Asthma is a condition of the bronchial tubes characterized by episodes of constriction and increased mucous production. A person with asthma has bronchial tubes that are super sensitive to various stimuli, or triggers, that can produce asthma symptom.
In other words, asthmatics have special sensitivity that causes their lung tissue to react far more than is should to various stimulating factors or triggers. For this reason, people with asthma are said to have "twitchy airways."
Some symptoms that people with asthma commonly experience are chest tightenings, difficulty inhaling and exhaling, wheezing, production of large amounts of mucous in their windpipes and coughing.
Coughing can be frequent or intermittent, and can be loose-reflecting extra mucous secretion in the airways or dry and deep-reflecting tight bronchospasms. Not all these symptoms occur in every case of asthma.
Sometimes people may have coughing without and symptoms for months or even years before it's realized that they are asthmatic. Interestingly enough, asthma symptoms are most severe at night, while we're lying down our airways narrow as a result of gravity changes. Also our lungs do not clear secretions as well at night, which leads to mucous retention, and that can increase the obstruction to air flow. Furthermore, at night our bodies produce smaller amounts of certain chemical that help to decrease airway spasms and keep airway tubes open. All of these factors add up to a greater chance of symptoms worsening at night.
An asthma attack begins when the smooth muscles in the walls of the bronchial tubes start to tighten and narrow when they are exposed to a trigger when this bronchospasm occurs, air can't flow into or out of the lungs. To make matters worse, mucous enters the narrowed bronchial tubes and plugs them up, causing a further decrease in air flow. The bronchial tubes seem to close down, and air moving through these narrowed breathing passages can cause wheezing which is a high-pithched-whistlelike sound. Wheezing can be loud enough to be heard across a room, or it can be so slight that is takes a stethoscope to hear it. Airflow obstructions leads to air trapping in lungs. Once trapped, stale air builds up in the lungs.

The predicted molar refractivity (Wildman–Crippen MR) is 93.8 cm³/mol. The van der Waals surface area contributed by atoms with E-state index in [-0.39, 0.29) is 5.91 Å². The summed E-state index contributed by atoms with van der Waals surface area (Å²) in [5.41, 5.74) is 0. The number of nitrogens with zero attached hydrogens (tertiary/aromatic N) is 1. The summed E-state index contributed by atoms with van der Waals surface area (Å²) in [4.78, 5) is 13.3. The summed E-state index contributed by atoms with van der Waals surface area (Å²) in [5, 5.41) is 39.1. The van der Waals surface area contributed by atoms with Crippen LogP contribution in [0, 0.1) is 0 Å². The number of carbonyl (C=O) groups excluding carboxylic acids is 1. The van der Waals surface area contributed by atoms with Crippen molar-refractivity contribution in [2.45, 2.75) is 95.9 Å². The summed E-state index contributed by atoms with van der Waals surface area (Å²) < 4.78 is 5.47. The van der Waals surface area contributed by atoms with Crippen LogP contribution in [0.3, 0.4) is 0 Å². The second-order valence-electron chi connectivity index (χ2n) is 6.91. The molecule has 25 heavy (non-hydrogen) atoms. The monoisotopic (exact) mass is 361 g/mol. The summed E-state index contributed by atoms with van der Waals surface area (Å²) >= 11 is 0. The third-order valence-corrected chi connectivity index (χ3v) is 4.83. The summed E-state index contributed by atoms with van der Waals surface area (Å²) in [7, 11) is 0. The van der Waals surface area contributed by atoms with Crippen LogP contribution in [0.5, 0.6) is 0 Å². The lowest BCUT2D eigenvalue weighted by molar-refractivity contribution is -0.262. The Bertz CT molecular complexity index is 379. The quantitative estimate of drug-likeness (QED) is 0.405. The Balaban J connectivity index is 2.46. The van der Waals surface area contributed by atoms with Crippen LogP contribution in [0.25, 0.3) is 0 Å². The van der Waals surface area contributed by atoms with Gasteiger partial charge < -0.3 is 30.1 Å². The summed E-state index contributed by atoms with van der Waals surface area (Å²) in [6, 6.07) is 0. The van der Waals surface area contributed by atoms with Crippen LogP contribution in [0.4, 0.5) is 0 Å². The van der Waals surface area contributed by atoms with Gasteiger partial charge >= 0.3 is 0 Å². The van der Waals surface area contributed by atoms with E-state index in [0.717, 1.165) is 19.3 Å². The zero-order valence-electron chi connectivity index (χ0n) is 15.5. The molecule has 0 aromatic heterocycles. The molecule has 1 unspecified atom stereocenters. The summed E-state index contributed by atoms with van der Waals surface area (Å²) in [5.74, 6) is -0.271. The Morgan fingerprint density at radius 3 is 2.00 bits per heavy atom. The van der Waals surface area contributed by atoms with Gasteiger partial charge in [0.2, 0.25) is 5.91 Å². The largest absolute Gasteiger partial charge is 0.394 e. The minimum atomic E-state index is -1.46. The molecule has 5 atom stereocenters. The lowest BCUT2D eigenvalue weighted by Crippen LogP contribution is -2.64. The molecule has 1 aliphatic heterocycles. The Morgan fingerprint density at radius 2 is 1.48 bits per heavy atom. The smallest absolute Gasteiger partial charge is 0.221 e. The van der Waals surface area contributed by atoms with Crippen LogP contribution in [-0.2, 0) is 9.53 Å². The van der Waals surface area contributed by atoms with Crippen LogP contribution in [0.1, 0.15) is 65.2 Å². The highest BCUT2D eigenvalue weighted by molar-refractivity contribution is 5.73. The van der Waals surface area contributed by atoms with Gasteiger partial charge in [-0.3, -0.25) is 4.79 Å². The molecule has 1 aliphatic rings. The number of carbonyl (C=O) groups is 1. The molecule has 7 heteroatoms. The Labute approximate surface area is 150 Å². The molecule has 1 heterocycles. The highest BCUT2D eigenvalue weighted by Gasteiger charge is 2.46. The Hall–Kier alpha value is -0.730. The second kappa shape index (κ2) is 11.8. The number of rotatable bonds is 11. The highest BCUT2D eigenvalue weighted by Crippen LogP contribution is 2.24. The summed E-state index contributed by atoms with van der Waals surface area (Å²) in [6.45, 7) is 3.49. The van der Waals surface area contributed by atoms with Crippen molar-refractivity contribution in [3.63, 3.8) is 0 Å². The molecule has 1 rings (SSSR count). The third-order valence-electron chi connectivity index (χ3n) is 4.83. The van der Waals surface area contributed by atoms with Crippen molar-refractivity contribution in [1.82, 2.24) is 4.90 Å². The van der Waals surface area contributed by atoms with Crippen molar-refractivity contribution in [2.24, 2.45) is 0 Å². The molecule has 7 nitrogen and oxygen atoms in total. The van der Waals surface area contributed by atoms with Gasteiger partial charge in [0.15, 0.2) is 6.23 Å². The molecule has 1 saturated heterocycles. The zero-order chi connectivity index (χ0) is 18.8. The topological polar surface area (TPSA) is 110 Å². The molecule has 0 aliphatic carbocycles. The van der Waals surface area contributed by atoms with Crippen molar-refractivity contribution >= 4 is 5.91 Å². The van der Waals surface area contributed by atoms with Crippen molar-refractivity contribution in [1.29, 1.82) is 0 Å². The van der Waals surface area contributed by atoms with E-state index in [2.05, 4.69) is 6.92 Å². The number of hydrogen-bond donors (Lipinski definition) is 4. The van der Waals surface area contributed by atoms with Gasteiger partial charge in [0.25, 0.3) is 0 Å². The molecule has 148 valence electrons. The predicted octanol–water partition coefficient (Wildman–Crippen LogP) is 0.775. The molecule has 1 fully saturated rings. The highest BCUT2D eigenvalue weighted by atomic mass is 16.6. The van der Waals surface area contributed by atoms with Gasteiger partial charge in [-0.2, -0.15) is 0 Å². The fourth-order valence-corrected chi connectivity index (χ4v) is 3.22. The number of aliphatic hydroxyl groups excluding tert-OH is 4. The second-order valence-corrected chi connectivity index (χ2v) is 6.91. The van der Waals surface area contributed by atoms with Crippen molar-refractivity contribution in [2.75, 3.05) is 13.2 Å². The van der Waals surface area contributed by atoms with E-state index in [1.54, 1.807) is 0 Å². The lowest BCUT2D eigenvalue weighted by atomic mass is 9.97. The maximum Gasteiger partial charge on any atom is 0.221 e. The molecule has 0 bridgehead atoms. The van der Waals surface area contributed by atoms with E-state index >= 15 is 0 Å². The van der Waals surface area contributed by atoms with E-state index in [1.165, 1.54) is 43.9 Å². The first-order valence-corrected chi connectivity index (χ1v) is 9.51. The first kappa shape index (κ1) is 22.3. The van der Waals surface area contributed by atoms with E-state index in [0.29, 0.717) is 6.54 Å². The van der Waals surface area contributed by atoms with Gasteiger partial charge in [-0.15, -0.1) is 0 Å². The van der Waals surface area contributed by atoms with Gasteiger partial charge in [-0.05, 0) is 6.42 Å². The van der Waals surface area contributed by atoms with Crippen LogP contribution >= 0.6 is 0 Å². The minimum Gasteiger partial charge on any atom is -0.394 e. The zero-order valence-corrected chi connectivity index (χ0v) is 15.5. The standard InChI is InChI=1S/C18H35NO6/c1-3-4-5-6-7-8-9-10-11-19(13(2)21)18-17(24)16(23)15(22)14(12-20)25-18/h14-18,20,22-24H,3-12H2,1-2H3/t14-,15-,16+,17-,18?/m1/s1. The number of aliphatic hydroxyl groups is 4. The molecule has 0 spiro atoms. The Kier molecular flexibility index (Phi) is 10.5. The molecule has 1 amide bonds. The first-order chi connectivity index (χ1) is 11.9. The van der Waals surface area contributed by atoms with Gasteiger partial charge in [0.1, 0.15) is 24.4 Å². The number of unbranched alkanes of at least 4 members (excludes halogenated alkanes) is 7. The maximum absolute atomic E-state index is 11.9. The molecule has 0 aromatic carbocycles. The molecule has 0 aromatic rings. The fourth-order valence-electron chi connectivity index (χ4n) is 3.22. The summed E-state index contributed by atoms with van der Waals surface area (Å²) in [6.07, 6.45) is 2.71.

Asthma attacks can be so mild they're hardly noticed or so severe that asthmatics can feel like they're suffocating. Although more attacks seem to occur at night, they can virtually happen anytime. Attacks may come on very suddenly, or they may develop slowly over a period of hours or days.
Among other contributing factors, asthmatics have an imbalance in their autonomic nervous system that controls the reactivity of their windpipes. The imbalance causes their windpipes to become over reactive to many different stimulating factors, or triggers. An asthmatic trigger can be any stimulus that brings about or sets off asthma symptoms.
Asthma triggers vary widely among asthmatics. The most common triggers are allergies, irritating substances such as dust, fumes, odors and vapors. Environmental factors, including weather changes and air pollution, infections, (primarily viral infections such as colds and flu) and stress both positive and negative. An important step in getting control of your asthma is to discover the factors or combination of factors that trigger your attacks.
How many kinds of asthma exist is a common question. Asthma can be divided into two categories: Extrinsic or allergic asthma, which is triggered by allergies and instrinsic, or non-allergic asthma. Asthma triggers tend to be extrensic in younger people and instrinsic in older people. However for both kinds of asthma, the symptoms are generally the same. The difference lies in the triggers that set off the asthma.
Treatment for asthma aims to ease bronchoconstriction, reduce bronchial air way swelling, and improve pulmonary ventilation. For the most part, medical treatment of asthma is tailored to each person. The following treatments are generally used -chronic mild asthma, chronic moderate asthma, chronic severe asthma, acute asthma attack and status asthmaticus.
In conclusion, deaths do result from asthma, in fact the mortality rate for asthma has not significantly changed in many years and still claims approximately 1 percent of all hospitalizations for acute asthma. The overall death rate is extremely low.
Asthma in Families - Percentage of offspring:
Both Parents - 50%
One Parent - 25%
Neither Parents - less than 10%